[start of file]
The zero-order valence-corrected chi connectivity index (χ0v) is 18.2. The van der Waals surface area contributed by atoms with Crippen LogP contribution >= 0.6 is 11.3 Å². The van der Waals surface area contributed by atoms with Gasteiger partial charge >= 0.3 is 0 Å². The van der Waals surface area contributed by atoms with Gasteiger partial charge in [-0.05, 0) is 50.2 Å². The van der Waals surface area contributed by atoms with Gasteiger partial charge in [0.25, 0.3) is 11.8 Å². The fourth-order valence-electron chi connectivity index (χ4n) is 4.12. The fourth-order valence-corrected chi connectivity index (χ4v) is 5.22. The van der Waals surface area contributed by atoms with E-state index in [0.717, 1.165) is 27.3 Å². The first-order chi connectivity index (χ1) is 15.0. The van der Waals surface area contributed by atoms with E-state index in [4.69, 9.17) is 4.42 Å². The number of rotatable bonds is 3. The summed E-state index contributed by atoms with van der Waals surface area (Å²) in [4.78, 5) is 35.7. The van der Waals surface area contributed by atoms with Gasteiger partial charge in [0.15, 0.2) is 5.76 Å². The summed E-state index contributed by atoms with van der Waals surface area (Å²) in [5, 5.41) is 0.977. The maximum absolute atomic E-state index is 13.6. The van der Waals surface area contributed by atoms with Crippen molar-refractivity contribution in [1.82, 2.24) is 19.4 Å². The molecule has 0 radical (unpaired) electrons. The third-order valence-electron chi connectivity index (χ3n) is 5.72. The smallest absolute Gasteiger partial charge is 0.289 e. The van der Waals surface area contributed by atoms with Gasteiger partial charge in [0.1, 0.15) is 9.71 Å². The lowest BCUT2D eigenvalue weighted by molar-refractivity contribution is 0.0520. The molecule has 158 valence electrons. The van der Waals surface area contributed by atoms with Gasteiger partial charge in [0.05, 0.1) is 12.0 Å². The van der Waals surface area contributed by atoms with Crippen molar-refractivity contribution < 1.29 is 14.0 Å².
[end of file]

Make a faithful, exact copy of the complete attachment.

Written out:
The zero-order valence-corrected chi connectivity index (χ0v) is 18.2. The van der Waals surface area contributed by atoms with Crippen LogP contribution >= 0.6 is 11.3 Å². The van der Waals surface area contributed by atoms with Gasteiger partial charge >= 0.3 is 0 Å². The van der Waals surface area contributed by atoms with Gasteiger partial charge in [-0.05, 0) is 50.2 Å². The van der Waals surface area contributed by atoms with Gasteiger partial charge in [0.25, 0.3) is 11.8 Å². The fourth-order valence-electron chi connectivity index (χ4n) is 4.12. The fourth-order valence-corrected chi connectivity index (χ4v) is 5.22. The van der Waals surface area contributed by atoms with E-state index in [0.717, 1.165) is 27.3 Å². The first-order chi connectivity index (χ1) is 15.0. The van der Waals surface area contributed by atoms with E-state index in [4.69, 9.17) is 4.42 Å². The number of rotatable bonds is 3. The summed E-state index contributed by atoms with van der Waals surface area (Å²) in [4.78, 5) is 35.7. The van der Waals surface area contributed by atoms with Gasteiger partial charge in [0.15, 0.2) is 5.76 Å². The summed E-state index contributed by atoms with van der Waals surface area (Å²) in [5, 5.41) is 0.977. The maximum absolute atomic E-state index is 13.6. The van der Waals surface area contributed by atoms with Crippen molar-refractivity contribution in [1.82, 2.24) is 19.4 Å². The molecule has 0 radical (unpaired) electrons. The third-order valence-electron chi connectivity index (χ3n) is 5.72. The smallest absolute Gasteiger partial charge is 0.289 e. The van der Waals surface area contributed by atoms with Gasteiger partial charge in [0.1, 0.15) is 9.71 Å². The lowest BCUT2D eigenvalue weighted by molar-refractivity contribution is 0.0520. The molecule has 158 valence electrons. The van der Waals surface area contributed by atoms with Gasteiger partial charge in [0.05, 0.1) is 12.0 Å². The van der Waals surface area contributed by atoms with Crippen molar-refractivity contribution < 1.29 is 14.0 Å².